Ann Arbor Review


Richard Kostelanetz
Karyn M. Bruce
Duane Locke
Lyn Lifshin
Rich Ives
Chris Lord
Anton Gojcaj
Donal Mahoney
Laszlo Slomovits
Alan Britt
A. J. Huffman
Bhisma Upreti
Ali Znaidi
Paul B. Roth
Joan Colby
Rexhep Shahu
Catherine McGuire
Michelle Bailat-Jones
April Salzano

Kufre Udeme
Jane Butler
Jennifer Burd
Peycho Kanev
Joanie Freeman
Jennifer Burd &
Laszlo Slomovits
Frederick Pollack
Fahredin Shehu
Holly Day
Serena Wilcox
Ndue Ukaj
Running Cub

Fred Wolven
Allison Grayhurst
Rose Mary Boehm
Michael D. Long
Jim Davis
Christopher Dungey
Bobbi Sinha-Morey

Jason Ryberg
Douglas Polk
Janine Canan











Ann Arbor Review

is an independent

International Journal & ezine

Copyright (c) 2013 Silver Grey Fox
All rights revert back to each poet.
--editor / Southeastern Florida

Francis Ferde
Silver Grey Fox
Running Cub
Fred Wolven

Submissions via e-mail:



I am not like anyone in my family.

My father’s sister, Marge, thought she was a poet
& everything I wrote
she attributed to her influence on me
with her rhymes& sing-songy jingles. 

Aunt Donna died too early for me to know who she was
except that she had  married a WWII soldier
& then when he was killed
had to come home & live with her mother.
She made cinnamon toast for me every Saturday
& died just when I thought I had something to say.

Other aunts: the socialite & the housewife.
The uncles: the drinker & the gambler.
My cousins were all boys
except Elizabeth who lived in Arizona
with asthma & Chihuahuas & red hair.

I had a mother who took me to grown-up movies after school
& we’d eat hot dogs at the counter in Kresege’s
where I could twirl around in my seat.
One December she took me Christmas shopping.|
The streets were icy & cold and blinked on & off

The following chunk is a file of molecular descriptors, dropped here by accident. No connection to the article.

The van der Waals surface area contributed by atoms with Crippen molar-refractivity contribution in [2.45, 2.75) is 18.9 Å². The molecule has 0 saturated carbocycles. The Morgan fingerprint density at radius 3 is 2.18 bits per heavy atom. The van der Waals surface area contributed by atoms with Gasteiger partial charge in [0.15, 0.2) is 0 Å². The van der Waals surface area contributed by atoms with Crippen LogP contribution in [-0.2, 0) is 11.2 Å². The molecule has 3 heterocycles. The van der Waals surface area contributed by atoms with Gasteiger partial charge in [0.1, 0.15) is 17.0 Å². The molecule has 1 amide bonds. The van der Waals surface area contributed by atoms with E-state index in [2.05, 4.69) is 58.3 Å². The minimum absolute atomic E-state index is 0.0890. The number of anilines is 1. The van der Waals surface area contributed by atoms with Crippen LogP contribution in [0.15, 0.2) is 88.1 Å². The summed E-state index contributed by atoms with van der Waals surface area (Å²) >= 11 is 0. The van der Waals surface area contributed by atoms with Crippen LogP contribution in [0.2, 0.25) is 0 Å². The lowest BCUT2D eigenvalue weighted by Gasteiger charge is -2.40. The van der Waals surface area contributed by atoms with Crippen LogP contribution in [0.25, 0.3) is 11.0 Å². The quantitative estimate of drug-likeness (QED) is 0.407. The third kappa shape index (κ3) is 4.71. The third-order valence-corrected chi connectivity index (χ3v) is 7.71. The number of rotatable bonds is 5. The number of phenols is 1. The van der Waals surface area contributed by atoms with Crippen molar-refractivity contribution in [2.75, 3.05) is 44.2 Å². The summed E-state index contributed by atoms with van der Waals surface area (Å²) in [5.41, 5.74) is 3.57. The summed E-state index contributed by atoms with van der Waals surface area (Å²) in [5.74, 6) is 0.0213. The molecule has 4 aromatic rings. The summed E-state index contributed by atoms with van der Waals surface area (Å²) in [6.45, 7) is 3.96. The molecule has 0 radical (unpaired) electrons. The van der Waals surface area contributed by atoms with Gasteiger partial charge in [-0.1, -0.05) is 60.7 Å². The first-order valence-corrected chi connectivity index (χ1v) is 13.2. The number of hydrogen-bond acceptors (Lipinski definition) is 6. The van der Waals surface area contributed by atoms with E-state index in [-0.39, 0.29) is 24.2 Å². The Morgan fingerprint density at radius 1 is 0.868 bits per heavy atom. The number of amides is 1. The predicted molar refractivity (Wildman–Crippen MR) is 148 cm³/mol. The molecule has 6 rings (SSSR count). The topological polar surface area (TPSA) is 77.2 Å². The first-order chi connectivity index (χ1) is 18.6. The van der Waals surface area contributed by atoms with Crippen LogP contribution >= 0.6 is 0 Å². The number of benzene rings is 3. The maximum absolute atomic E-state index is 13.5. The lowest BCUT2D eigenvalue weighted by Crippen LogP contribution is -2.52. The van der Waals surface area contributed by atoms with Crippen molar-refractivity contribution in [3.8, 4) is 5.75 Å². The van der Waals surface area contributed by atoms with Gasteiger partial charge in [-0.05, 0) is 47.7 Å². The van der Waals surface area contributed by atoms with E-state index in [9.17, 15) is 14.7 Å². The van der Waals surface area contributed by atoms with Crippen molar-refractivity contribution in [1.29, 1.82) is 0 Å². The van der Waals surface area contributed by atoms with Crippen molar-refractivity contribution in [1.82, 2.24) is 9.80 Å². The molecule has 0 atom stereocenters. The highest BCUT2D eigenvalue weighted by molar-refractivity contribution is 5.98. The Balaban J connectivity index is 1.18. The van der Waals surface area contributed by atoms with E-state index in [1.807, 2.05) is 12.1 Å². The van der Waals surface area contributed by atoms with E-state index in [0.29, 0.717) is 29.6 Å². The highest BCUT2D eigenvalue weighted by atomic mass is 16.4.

with colored lights in snowflakes that landed on my face.
She’d hold my hand so I would not fall.  But she did.

I think my father was full of clouds.
He taught me everything he knew about birds & stars.
He sang silly songs & showed me
how to make a kite fly a hundred miles into the sky
& how to hurt my mom.

There were two grandmothers:
one from England who served me tea without milk
& never spoke to me
& the grandmother with babushkas
who told me stories full of onions & garlic.

When I was all alone on rainy days
I’d make a tent beside my bed
& spend the afternoons reading to my dolls
while eating bologna sandwiches
& sometimes
wondering about the things in my head
that were not like what anyone had taught me.



I remember the first time I saw you as a teenager
with one foot on the running board of a 1928 Ford,
your hair frizzed all over your head, you frowning at the camera.
And the picture of you at fifteen, in a tutu in an arabesque pose.
You would tell me how you taught yourself ballet,
and how a couple from England wanted to adopt you
to put you in their troupe. But Grandma wouldn’t sign the papers.
So there you were, stuck in the photo on your toes.

There were photos of aunts, uncles, and cousins at spaghetti picnics
out at Morgan’s Woods, playing banjos and accordions
or caught in a polka twirl on a wooden dance floor.
And everyone in bathing suits at Goguac Lake,
posed pageant-style in bathing caps and waves of foam.
There were the weddings and the baptisms and holidays
and your mother and father out by the grapevines
or sitting on the back porch steps.

There were hundreds of photos of you,
shiny with girlfriends and boyfriends in jalopies and bars,
full of lipstick and nail polish.
I remember all those afternoons of mother and daughter
when you and I were tucked into each other,
my head under your chin, your voice slipping through my hair,
pressing your memories into mine.
When you were gone, I could tell the stories to myself,
in perfect black and white,
and wait for you to wave back this time, at me.


               for Barbara

I bought clay pots that September
& planted sunflower seeds inside the warm dirt
watching them grow into small shoots
bending toward the sunlight
from the window sill.

In my mind I have a room
above the clatter of voices
filled with flowers & pieces of paper
scattered across a red wooden table
where my cats will sleep away
the long & lonely afternoons
into half-remembered dreams.
Off from the kitchen where books & teas & apples
press their smells into wooden shelves,
I have planted a garden
& filled it with scraps of poems
& things that really grow.

I remember my mother sometimes
when I do not distract myself with other things
her eyes, the distance between our storms
& I wonder how she lived so long
after her death.

I have become a seed saver
to halt the tide of disappearance.
I write poems & sleep with sunflowers
to fend off the disease of womanhood.

You & I
we drain berry juice into the porcelain sink
sip tea & speak of rain.

Karyn M. Bruce, Biscayne Park, Florida


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